Remember back in April, when Steve Jobs replied to the overblown iPhone LocationGate mini-scandal by saying that it was Google who was tracking users, not Apple? As he often is, looks like Steve is right.
CNet is reporting today that Google Maps can be used to see the approximate location of iPhones, iPads and MacBooks (along with any other connected device) which are connected to a WiFi network.
CNet says that unique hardware IDs, or MAC addresses, are periodically sent back to Google when you are using Google Maps. This is all done as part of a mission to create a more intelligent mapping service which could theoretically serve up even greater coverage with finer granularity to end users.
None of this is really a problem… except that now, Google and Skyhook Wireless are making their location databases publicly accessible. That means that if someone knows your device’s MAC address, they can use Google Maps to track every location you’ve ever been with a margin of error between 100 and 200 feet.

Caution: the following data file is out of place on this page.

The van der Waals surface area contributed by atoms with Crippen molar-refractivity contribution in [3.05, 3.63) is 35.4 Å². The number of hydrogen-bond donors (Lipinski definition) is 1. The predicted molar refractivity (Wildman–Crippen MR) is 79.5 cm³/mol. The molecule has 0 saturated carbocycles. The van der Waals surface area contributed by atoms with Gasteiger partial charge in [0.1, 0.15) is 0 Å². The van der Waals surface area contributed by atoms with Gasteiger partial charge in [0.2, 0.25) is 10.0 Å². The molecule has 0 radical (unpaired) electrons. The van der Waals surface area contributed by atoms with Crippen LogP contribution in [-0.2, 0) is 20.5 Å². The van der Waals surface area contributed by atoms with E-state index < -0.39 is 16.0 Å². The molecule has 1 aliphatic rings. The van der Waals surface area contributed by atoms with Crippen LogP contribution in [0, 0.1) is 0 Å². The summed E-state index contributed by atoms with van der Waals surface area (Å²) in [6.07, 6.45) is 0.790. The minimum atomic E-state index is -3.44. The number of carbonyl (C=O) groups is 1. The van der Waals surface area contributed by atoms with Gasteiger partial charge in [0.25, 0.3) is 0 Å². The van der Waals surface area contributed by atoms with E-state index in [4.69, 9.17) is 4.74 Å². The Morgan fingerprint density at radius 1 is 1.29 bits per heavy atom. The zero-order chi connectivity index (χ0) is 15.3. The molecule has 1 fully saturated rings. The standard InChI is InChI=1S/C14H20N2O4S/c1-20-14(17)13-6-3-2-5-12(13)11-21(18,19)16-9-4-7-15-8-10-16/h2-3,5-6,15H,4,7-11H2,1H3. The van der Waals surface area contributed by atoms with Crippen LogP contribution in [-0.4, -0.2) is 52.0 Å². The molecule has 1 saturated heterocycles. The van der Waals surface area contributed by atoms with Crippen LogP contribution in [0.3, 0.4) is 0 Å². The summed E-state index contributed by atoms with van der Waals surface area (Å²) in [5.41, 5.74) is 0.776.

According to Cnet, the problem’s pretty wide scale: they found that they can correspond approximately 10% of all laptops and mobile phones to physical addresses. All it takes is knowing your device’s unique hardware ID.
Apple’s so-called iPhone LocationGate was a bug that just left a record of where you’d been with your iPhone on your own computer, if your device backups weren’t encrypted. This seems to be a lot more serious, though: it seems as if Google is actually storing the physical addresses of millions of iPhones and MacBooks across the country.
What do you think? Security threat, or overblown? Let us know in the comments.